South African citizens will send strong messages through election


The reading of the political environment is informing us in the political commentary that citizens are going to come out in Wednesday’s election to send a strong message.
The strong messages will be divided into three pillars.
First, there will be an expression of frustration with the pressing issues of economic transformation, mainly depicted by the racist income inequality scales in the current workforce, disparities in asset ownership and rising levels of unemployment.
This is the largest group. Second, there are anxieties expressed by the privileged who are threatening to either leave SA or mobilise for disinvestment.
This group will be going out to vote “in defence”.
Third, there is a patronage class which would like to see the country’s affairs remaining the way they are currently, for its socio-economic fortunes to be stable.
This group is usually up-todate with the factional onslaught taking place in the Zondo commission.
Although they are three different groups, the common theme among all of them is that they are all in a precarious position.
They are on the edge. The country is in the maternity ward, ready to give birth to something we all do not know will look like, but we know for sure that it will be something beautiful as far as the promise of our constitutional preamble is concerned.
SA is not entirely a unique society. We are a settler colony, that is economically and socio-politically built at the back of hundreds of years of the humiliation of the indigenous population.
The current living conditions of the majority of the SA population are evidence that the programme of non-racialism and reconciliation has failed to take apartheid victims from their economic logjam.
The government clearly has limitations in decisively reversing the contamination of what a settler colony stubbornly resembles as far as the recycling of privilege is concerned.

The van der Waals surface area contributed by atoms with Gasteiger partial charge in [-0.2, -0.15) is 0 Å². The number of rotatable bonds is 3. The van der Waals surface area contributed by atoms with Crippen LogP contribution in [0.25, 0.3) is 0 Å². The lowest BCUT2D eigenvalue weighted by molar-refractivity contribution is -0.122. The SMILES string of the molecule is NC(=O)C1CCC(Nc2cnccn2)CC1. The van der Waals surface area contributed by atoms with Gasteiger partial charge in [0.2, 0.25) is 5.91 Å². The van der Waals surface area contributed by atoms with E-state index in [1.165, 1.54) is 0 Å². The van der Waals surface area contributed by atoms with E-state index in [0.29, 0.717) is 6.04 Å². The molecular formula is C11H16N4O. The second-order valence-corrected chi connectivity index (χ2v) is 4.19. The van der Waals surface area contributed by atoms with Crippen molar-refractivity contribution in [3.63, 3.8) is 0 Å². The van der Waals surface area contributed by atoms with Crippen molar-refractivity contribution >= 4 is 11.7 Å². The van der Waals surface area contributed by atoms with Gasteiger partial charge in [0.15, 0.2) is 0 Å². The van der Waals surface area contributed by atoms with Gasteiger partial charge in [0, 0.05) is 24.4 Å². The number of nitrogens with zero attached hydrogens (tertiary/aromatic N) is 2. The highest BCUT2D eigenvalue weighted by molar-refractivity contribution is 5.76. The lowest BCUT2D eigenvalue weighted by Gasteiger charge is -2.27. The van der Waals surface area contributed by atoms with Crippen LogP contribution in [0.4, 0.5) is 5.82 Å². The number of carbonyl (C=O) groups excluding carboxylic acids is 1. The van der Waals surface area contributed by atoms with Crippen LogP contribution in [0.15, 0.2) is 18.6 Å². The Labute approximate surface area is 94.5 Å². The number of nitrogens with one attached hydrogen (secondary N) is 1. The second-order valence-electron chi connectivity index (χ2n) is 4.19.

This story is no different from any other country that has sustained colonialism, slave trade, missionary conquest, and neoliberalism across the globe.
We are just refusing to learn. Thus, the everyday experiences of black people are a daily reminder of this reality and it is our intellectual duty to remind everyone of this persistent fact again and forever.
One does not need to look any further.
The voting results in our own backyard of Port Elizabeth will have physical addresses.
The results of the National Party in 1994 will have the same geographical map as the results of the DA on Wednesday.
The “defence group” will be exposing its hypocrisy of pretending to embrace a democracy, yet at the same time wanting to keep its suburbs as exclusive enclaves of its race that are detached from everyone else.
Again, they do not learn from international examples because the immediate question after this election will not be: what has the government not done in 25 years?
Rather the question is going to seriously shift to ask: given the privileged position of white people, mainly derived from apartheid patterns, what is it then that white people have failed to do in the past 25 years to aid the democratic project?
This is a ground-breaking question that will shift the narrative to the actual questions we should be asking in a settler colony.
In fact, a part of me feels that this question is already on the table and is the boiling point of the elections on Wednesday.
For instance, what is the major cause of the anxiety in the “defence group”?
It is the fear of losing land and its economic proceeds in a country where historical and archaeological research continuously proves that it does not belong to them.
Their refusal to put the land question on the table seriously during the period of reconciliation has locked black people in perpetual humiliation.
The frustration vote thereof is an outburst and it is directed towards the pressing issues of economic emancipation, represented mainly by the youth.
In this instance, youth is not an age group.
Youth is a generational idea, an immediate mission to be completed by a people.This is the large group that will be going to decide the polls on Wednesday.The biggest winner will be the permanent placement of the persistent issues of a settler colony on the national agenda going forward into the future.Black people can see that their major life difficulties are experienced in the hands of private hands who control the exploitative industry.The application of the law by the current structural layout of government has limitations in supporting them and they are aware of this fact.They do feel that there is this elephant in the room which should be a major role player alongside government in addressing socio-economic issues, but this role player has done nothing but whine, moan, accumulate, boast and express arrogance underpinned by misplaced notions of superiority.Well, the chickens have come home to roost and why wouldn’t they when our public roads have posters that still show this superiority arrogance by writing “Stop the ANC and EFF”, which is honestly just an allegorical version of saying “Stop black people”.● Pedro Mzileni is a PhD sociology candidate at Nelson Mandela University.

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